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View Funnies Thursday, April 25, 2019

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UNASSIGNED: This funny is in the 'unassigned' queue which means it has been picked to be mailed out to the mailing list, but has not been assigned a date yet. It may or may not have been checked by the editors, so don't be surprised if you find a grammar error or two. Of course, it could be removed or shuffled to another queue at any time. Your votes help us decide if a funny should be mailed out (or not). Please give your opinion by voting.

What Were Those Things?
Date: No date scheduled
Category: None
Rating: 3.38/5 (78 votes)
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As a computer technician, I had just finished a big push, and finally had a little slack time. So I decided to catch up on a small but long-overdue task: copying archived files from some old floppy disks to CD's.

There were several dozen 5-1/4-inch disks piled up on my desk. I was busily working my way through these when the new, young IT student came up to me and put some object right down in the middle of my desk.

"Guess what this is?" the student asked.

I like interesting gadgets so I picked it up to look at it. It's a heavy 4-inch cube, apparently made of solid metal, with a large rod sticking out one side.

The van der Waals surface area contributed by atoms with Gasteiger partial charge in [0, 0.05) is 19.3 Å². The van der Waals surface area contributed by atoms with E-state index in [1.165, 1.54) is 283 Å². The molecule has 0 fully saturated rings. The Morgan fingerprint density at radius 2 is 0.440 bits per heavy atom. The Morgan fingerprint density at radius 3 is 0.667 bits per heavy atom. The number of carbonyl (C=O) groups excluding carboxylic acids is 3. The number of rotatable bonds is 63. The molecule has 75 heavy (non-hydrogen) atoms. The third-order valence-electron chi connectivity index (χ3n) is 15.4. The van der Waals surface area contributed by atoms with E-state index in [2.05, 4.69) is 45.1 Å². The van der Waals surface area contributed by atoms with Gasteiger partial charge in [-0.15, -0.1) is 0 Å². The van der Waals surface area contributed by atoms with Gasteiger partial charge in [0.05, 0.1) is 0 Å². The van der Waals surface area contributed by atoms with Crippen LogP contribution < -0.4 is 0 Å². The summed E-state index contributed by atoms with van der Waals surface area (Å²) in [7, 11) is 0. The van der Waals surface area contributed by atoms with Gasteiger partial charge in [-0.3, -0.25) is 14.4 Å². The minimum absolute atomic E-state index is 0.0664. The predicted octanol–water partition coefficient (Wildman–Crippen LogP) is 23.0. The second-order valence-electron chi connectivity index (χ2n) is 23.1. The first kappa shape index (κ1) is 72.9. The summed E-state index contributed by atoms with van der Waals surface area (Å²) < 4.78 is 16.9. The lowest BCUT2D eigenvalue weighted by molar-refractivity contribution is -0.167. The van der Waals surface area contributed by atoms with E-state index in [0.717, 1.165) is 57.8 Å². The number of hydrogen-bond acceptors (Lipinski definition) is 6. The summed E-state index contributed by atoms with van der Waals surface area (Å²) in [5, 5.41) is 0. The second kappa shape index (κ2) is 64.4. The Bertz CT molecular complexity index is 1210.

"I don't know," I said. "Tell me."

"It's a neodymium magnet. The world's most powerful magnet," student said. "It uses rare metals. Look, you can actually switch it on and off just by moving the rod, which combines the metals."

Before I could say anything, the student moved the switch. The magnet stuck tight to the metal surface of the desk, which the student demonstrated by trying to pull it off the desk with both hands.

He finally got it loose. But by then I'm staring in horror. The monitor on my desk has turned all the colors of the rainbow due to him waving this big magnet about. I shouted at him to take it away from me!

But it was too late. Most of the old floppies were wiped or badly corrupted.

The student had never seen 5-1/4-inch floppies before, so he didn't realize what they were. It took me a month to recover as much as possible with a disk editor.

I did have a laugh, though. The student had also wiped all of the magnetic strips on his credit cards.

Received from Thomas Ellsworth.


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